The contributions of James Dwight Dana & Edward Salisbury Dana to systematic mineralogy

Dana’s System of Mineralogy

Mineralogy took tremendous leaps forward in the nineteenth and early twentieth century, the science of thanks to the landmark contributions of James Dwight (1813-1895) and his son, Edward Salisbury Dana (1849-1935), both Yale geology professors. Although not the first mineralogy references or attempts at classification, the publication of these text on systematic mineralogy are remarkable.

James Dwight Dana was twenty-four and out of college only four years when he devised his System of Mineralogy. In early editions of the System, J.D. Dana attempted to place minerals into a classification scheme like the binomial Linnaean genus – species categories used in biology. It wasn’t until 1854 when J.D. Dana published the 4th edition of the System of Mineralogy that abandoned other classification schemes and settled on the chemical classification system (elements, sulfides, oxides, silicates, and so on) that we universally accept today. The first edition was privately published in 1837 and described the mere 352 species know at that time. Current editions list more than 3700 species. As of September 2021 the International Mineralogical Association lists more than 5700 species with approximately 100 new species are discovered each year.

The first five editions of the System, published in 1837, 1844, 1850, 1854, and 1868 respectively, were authored or revised by James Dwight Dana. The sixth edition was revised by Edward S. Dana and published in 1892. Three appendices (one by W.E. Ford) were published in the American Journal of Science and these brought mineral descriptions of the sixth edition up to date as of 1915. The seventh revised edition was begun in 1927 by Harvard University professors Charles Palache, Harry Berman, and Clifford Frondel. Due to the development of new analytical techniques like X-Ray diffraction in the first half of the twentieth century, the number of new species discovered annually were accumulating rapidly requiring the System to be split into several volumes and to be published as they were completed. Volume one of the seventh edition was published in 1944 and the second volume in 1951. These first two volumes included all minerals except the silicates. Clifford Frondel completed the third volume, covering only silica minerals, in 1962. Additional volumes for the seventh edition covering other silicate minerals were never completed.

Dana’s System of Mineralogy is in its eighth edition (actually titled Dana’s New Mineralogy), which has received mixed reviews. The level of detail in the eighth edition was greatly reduced and streamlined from that of the seventh edition. For example, the extensive coverage of crystallography in volume one of the seventh edition was eliminated. Illustrations are sparse and an efficient abbreviation system allowed the eighth edition to be condensed to a single volume. Although the authors do not state when the revision was begun, they do indicate that the number of new species has doubled over the life of the project. While a new edition is welcomed, it is disturbing to see the number of typos, inconsistencies, and other errors. This is particularly disturbing after the authors state that the sixth edition (by E.S. Dana in 1892) was popular for over 50 years “due to the meticulous care with which it was prepared, [and] the wonderful freedom from errors, . . .” If you seek a book to aid in recognition of minerals, this is not the one for you. Hard core mineralogists must have access to this work because it does offer a complete and detailed listing and description of all mineral species through the end of 1995, including all silicate minerals. Forty-four new minerals found in 1996 are listed, but not described, in an appendix. The price of this volume may also place this work out of reach of many collectors.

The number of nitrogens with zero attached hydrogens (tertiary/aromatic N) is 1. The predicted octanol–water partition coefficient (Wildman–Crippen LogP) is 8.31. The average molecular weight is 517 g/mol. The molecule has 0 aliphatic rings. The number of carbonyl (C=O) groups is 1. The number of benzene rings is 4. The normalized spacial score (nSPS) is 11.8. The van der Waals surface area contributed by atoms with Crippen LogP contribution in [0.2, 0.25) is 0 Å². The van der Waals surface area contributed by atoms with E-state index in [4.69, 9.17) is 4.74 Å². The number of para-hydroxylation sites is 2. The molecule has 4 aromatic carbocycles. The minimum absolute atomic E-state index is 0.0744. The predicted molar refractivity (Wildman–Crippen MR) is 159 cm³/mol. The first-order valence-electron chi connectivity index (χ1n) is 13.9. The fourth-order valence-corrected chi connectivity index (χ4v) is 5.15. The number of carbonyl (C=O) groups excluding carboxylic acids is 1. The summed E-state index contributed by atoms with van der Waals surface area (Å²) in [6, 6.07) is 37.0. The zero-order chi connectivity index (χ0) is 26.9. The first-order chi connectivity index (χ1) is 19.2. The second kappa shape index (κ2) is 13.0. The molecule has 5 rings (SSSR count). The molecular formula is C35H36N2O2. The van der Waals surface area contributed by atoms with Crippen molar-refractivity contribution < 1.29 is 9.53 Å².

Another feature of Dana’s System of Mineralogy is the Dana number. Early editions used simple sequential numbers. A four-part number unique to each species includes groupings for chemical classes and subclasses. The eighth edition provides new Dana numbers for all the species described and these are different from those of previous editions. So if you have catalogued your mineral collection using Dana numbers from previous editions, you need to decide if you want to update your catalog (and if it is worth the effort.) [NOTE: I will be publishing a list of Dana numbers for the 6th, 7th, and 8th editions very soon and updating it with the 4th and 5th edition Dana numbers shortly thereafter.] Dana’s System also lists prominent locations of mineral occurrences. Some collectors even specialize in or add importance to those species from these so-called “Dana locations”.

Dana’s Textbooks and Manuals of Mineralogy

In addition to the systematic James Dwight Dana and son Edward also wrote books on determinative mineralogy (testing to identify) and descriptive mineralogy (detailed species descriptions).